Filthy Deliveries – The ZEITlies Cricket Blog
FIVE TEST CRICKET CAREERS THAT WERE ANNOYINGLY CUT SHORT…
1. Donald Bradman
The Don, the Big Man, Bradders (ok I made that nickname up, but it sounds good), is a cricketer that needs no introduction, but “bloke with nearly a hundred average” isn’t a bad place to start. Widely regarded as the greatest batsmen to play the game, he has an average that is the benchmark for all modern cricketers. But thanks to a lack of matches and a bloody world war, the little man from Cootamundra only played 52 tests. This is a fact that will constantly blight the Don’s otherwise astonishing batting average, but in a way which is utterly beyond his control!
2. Vinod Kambli
It’s quite possible that many young cricket fans today won’t even know Vinod Kambli, but when he burst on to the scene against England in 1993, many were sure he was the next big thing. He was the other bloke who got more runs than Tendulkar in “that partnership” from school cricket, and in his third test match, he notched up a double hundred. He managed to repeat the feart in the very next game, but just thirteen matches later and Kambli’s test career was over in amidst a miasma of indiscipline and misapplication, leaving many Indian fans wondering what could have been…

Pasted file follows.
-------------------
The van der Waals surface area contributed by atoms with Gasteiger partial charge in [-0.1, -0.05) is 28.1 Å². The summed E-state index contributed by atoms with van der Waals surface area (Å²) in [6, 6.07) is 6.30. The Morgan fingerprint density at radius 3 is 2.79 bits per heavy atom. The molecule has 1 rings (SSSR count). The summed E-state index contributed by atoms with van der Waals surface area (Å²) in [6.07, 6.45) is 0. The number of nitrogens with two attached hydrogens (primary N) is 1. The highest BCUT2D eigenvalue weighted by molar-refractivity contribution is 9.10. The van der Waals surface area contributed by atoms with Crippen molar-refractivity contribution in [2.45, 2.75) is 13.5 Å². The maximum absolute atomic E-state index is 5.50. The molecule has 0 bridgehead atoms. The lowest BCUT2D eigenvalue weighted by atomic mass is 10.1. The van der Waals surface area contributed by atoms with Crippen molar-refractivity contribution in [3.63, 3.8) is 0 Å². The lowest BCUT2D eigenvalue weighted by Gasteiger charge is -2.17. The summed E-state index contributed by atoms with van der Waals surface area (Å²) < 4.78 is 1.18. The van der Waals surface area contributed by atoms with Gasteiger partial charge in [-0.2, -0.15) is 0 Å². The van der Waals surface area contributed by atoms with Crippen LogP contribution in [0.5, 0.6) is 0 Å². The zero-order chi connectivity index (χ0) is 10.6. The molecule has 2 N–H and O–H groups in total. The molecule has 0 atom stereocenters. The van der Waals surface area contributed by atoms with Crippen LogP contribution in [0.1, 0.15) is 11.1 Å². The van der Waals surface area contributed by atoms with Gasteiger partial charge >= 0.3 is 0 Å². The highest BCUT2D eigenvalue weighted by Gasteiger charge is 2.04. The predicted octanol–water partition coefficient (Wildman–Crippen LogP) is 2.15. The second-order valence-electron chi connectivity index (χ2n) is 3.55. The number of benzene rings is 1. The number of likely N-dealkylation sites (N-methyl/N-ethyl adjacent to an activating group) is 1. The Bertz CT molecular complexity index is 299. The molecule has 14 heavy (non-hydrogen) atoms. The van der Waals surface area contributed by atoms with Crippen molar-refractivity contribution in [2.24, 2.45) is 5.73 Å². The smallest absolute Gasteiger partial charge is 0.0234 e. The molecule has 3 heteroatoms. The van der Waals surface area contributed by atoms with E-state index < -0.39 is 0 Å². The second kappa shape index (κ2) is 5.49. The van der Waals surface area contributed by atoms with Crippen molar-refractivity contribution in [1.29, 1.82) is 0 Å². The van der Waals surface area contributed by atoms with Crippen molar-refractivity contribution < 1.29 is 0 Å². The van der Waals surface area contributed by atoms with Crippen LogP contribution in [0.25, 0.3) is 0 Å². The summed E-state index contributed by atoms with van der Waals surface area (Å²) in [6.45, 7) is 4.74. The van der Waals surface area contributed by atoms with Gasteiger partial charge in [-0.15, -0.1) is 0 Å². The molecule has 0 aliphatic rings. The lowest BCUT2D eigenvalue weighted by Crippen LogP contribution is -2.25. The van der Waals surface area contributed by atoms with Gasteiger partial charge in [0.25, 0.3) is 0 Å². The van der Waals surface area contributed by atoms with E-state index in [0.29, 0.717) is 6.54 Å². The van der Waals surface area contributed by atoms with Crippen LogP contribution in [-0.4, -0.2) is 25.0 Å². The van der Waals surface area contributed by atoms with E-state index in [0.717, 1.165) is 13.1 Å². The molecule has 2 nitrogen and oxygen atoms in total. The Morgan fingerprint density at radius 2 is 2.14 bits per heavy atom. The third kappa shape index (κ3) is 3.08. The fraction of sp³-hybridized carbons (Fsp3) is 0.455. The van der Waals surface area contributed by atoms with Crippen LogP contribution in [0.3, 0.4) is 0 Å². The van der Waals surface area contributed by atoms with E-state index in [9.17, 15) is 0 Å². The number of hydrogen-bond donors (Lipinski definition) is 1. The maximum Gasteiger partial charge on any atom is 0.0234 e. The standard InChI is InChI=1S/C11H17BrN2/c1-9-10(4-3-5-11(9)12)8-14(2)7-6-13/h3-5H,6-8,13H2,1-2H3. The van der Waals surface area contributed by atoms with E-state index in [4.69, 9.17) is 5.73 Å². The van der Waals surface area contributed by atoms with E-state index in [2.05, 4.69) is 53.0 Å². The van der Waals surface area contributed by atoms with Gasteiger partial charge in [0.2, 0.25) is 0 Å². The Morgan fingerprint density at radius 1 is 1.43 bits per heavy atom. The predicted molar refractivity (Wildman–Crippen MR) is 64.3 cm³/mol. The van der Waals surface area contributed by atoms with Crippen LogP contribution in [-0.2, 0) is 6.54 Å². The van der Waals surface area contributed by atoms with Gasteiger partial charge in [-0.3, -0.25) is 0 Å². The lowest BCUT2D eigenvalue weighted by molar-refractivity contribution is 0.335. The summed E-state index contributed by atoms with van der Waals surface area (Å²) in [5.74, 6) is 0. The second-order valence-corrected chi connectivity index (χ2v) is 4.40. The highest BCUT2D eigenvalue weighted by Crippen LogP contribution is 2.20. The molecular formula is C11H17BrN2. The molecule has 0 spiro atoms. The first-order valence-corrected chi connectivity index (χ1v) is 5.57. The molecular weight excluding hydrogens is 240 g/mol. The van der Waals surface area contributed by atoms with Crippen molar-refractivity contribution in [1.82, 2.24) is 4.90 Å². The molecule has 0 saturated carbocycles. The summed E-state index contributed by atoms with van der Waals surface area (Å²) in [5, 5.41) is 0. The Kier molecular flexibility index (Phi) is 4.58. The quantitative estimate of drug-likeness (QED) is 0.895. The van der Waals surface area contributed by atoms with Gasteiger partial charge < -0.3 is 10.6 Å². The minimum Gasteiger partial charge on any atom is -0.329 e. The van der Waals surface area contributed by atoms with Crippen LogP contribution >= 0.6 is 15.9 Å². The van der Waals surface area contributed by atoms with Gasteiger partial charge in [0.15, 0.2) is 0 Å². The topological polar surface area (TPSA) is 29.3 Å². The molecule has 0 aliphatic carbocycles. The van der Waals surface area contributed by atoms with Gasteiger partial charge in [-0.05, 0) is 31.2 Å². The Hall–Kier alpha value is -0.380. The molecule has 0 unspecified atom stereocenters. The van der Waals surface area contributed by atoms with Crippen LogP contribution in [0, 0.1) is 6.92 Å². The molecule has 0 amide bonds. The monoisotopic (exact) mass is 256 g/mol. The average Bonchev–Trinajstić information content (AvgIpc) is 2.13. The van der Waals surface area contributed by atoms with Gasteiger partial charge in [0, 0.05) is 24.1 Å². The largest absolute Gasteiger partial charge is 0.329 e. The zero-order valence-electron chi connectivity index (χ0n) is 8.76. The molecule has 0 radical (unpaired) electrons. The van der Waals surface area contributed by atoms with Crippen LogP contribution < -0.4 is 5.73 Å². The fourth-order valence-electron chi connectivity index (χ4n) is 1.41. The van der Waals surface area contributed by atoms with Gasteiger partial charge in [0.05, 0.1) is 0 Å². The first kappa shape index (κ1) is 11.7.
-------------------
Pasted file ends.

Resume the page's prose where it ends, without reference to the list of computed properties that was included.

3. Marcus Trescothick
Ok, Trescothick played 76 test matches and ended up with a respectable average of over 43. But following a series of mental health issues and supposed marital problems (everyone knows the story about his wife…), the wonderfully explosive left-hander was forced into an early retirement from international cricket, prematurely depriving the world of one of England’s most attractive batsman to watch in recent times.
4. Greame Pollock
There are a number of Proteas players whose careers were truncated by the sporting boycott of apartheid South Africa, but Greame Pollock is arguably the greatest. He played the last of his 28 test matches against Australia in 1970, in a series that handed the Aussies their heaviest ever defeat. Pollock notched up a masterful 270 at Kingsmead, partnered by an equally explosive Barry Richards. The Proteas whitewashed the Aussies in the last series they would play in for over twenty years, and Pollock was reduced to playing county cricket - and the occasional rebel tour - for the rest of his career.
5. Mohammed Amir
Even after the ban expires he’s still got years left in those legs, but boy was he plucked from the scene at his absolute prime. Part of the reason why the match fixing allegations in 2010 were so shocking, is that they concerned a young cricketer whose talent and ability had enthralled the cricket world. Here was an 18 year old kid who was swinging the ball with Wasim Akramian precision at ninety miles an hour, and he was only going to get better. Five years later and he is still to play another game…
6. Jonathan Trott
|His career was too long, As was every one of his innings.|